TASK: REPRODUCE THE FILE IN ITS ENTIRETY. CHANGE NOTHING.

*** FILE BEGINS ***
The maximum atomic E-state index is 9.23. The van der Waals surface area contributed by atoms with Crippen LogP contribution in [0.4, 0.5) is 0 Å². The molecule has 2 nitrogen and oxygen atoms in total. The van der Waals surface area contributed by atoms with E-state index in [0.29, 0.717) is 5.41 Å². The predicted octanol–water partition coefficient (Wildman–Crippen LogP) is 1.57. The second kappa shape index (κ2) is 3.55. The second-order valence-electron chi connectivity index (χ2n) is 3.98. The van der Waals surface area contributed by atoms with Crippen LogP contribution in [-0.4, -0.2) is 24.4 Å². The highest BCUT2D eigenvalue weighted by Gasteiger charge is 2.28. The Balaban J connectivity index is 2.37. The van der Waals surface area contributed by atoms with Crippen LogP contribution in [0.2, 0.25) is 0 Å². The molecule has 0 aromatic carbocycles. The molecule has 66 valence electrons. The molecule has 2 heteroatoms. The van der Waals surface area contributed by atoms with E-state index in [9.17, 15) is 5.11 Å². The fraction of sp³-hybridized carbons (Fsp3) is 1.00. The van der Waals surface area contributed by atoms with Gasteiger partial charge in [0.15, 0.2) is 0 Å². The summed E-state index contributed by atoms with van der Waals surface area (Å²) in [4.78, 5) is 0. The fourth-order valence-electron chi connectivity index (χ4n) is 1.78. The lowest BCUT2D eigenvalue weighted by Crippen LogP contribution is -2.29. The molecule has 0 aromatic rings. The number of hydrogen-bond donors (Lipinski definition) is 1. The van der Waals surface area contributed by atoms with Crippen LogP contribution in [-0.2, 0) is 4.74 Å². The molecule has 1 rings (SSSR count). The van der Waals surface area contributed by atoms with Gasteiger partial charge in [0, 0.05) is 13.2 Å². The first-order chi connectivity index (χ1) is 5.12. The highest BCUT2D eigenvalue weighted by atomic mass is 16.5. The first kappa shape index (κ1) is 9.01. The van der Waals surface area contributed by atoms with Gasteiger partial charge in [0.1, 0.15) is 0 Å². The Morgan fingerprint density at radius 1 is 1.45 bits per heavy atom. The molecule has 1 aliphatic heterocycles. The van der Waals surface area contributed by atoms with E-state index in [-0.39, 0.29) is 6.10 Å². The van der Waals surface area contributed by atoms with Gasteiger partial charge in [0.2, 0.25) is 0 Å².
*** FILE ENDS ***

The maximum atomic E-state index is 9.23. The van der Waals surface area contributed by atoms with Crippen LogP contribution in [0.4, 0.5) is 0 Å². The molecule has 2 nitrogen and oxygen atoms in total. The van der Waals surface area contributed by atoms with E-state index in [0.29, 0.717) is 5.41 Å². The predicted octanol–water partition coefficient (Wildman–Crippen LogP) is 1.57. The second kappa shape index (κ2) is 3.55. The second-order valence-electron chi connectivity index (χ2n) is 3.98. The van der Waals surface area contributed by atoms with Crippen LogP contribution in [-0.4, -0.2) is 24.4 Å². The highest BCUT2D eigenvalue weighted by Gasteiger charge is 2.28. The Balaban J connectivity index is 2.37. The van der Waals surface area contributed by atoms with Crippen LogP contribution in [0.2, 0.25) is 0 Å². The molecule has 0 aromatic carbocycles. The molecule has 66 valence electrons. The molecule has 2 heteroatoms. The van der Waals surface area contributed by atoms with E-state index in [9.17, 15) is 5.11 Å². The fraction of sp³-hybridized carbons (Fsp3) is 1.00. The van der Waals surface area contributed by atoms with Gasteiger partial charge in [0.15, 0.2) is 0 Å². The summed E-state index contributed by atoms with van der Waals surface area (Å²) in [4.78, 5) is 0. The fourth-order valence-electron chi connectivity index (χ4n) is 1.78. The lowest BCUT2D eigenvalue weighted by Crippen LogP contribution is -2.29. The molecule has 0 aromatic rings. The number of hydrogen-bond donors (Lipinski definition) is 1. The van der Waals surface area contributed by atoms with Crippen LogP contribution in [-0.2, 0) is 4.74 Å². The molecule has 1 rings (SSSR count). The van der Waals surface area contributed by atoms with Gasteiger partial charge in [0, 0.05) is 13.2 Å². The first-order chi connectivity index (χ1) is 5.12. The highest BCUT2D eigenvalue weighted by atomic mass is 16.5. The first kappa shape index (κ1) is 9.01. The van der Waals surface area contributed by atoms with Gasteiger partial charge in [0.1, 0.15) is 0 Å². The Morgan fingerprint density at radius 1 is 1.45 bits per heavy atom. The molecule has 1 aliphatic heterocycles. The van der Waals surface area contributed by atoms with E-state index in [-0.39, 0.29) is 6.10 Å². The van der Waals surface area contributed by atoms with Gasteiger partial charge in [0.2, 0.25) is 0 Å².